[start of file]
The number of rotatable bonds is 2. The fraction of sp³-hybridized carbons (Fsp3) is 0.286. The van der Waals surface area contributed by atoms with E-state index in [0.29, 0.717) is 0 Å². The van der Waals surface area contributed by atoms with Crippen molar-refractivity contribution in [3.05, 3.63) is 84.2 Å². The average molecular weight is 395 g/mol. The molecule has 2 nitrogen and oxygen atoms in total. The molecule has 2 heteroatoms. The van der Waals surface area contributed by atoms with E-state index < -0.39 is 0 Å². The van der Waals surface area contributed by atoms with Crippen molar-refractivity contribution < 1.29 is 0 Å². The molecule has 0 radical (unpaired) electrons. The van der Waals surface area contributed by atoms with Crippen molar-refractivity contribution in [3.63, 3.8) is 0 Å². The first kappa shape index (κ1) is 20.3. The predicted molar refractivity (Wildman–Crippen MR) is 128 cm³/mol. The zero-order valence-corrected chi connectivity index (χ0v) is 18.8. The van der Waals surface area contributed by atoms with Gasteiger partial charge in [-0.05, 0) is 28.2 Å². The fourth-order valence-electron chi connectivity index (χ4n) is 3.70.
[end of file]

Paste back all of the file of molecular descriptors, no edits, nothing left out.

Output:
The number of rotatable bonds is 2. The fraction of sp³-hybridized carbons (Fsp3) is 0.286. The van der Waals surface area contributed by atoms with E-state index in [0.29, 0.717) is 0 Å². The van der Waals surface area contributed by atoms with Crippen molar-refractivity contribution in [3.05, 3.63) is 84.2 Å². The average molecular weight is 395 g/mol. The molecule has 2 nitrogen and oxygen atoms in total. The molecule has 2 heteroatoms. The van der Waals surface area contributed by atoms with E-state index < -0.39 is 0 Å². The van der Waals surface area contributed by atoms with Crippen molar-refractivity contribution < 1.29 is 0 Å². The molecule has 0 radical (unpaired) electrons. The van der Waals surface area contributed by atoms with Crippen molar-refractivity contribution in [3.63, 3.8) is 0 Å². The first kappa shape index (κ1) is 20.3. The predicted molar refractivity (Wildman–Crippen MR) is 128 cm³/mol. The zero-order valence-corrected chi connectivity index (χ0v) is 18.8. The van der Waals surface area contributed by atoms with Gasteiger partial charge in [-0.05, 0) is 28.2 Å². The fourth-order valence-electron chi connectivity index (χ4n) is 3.70.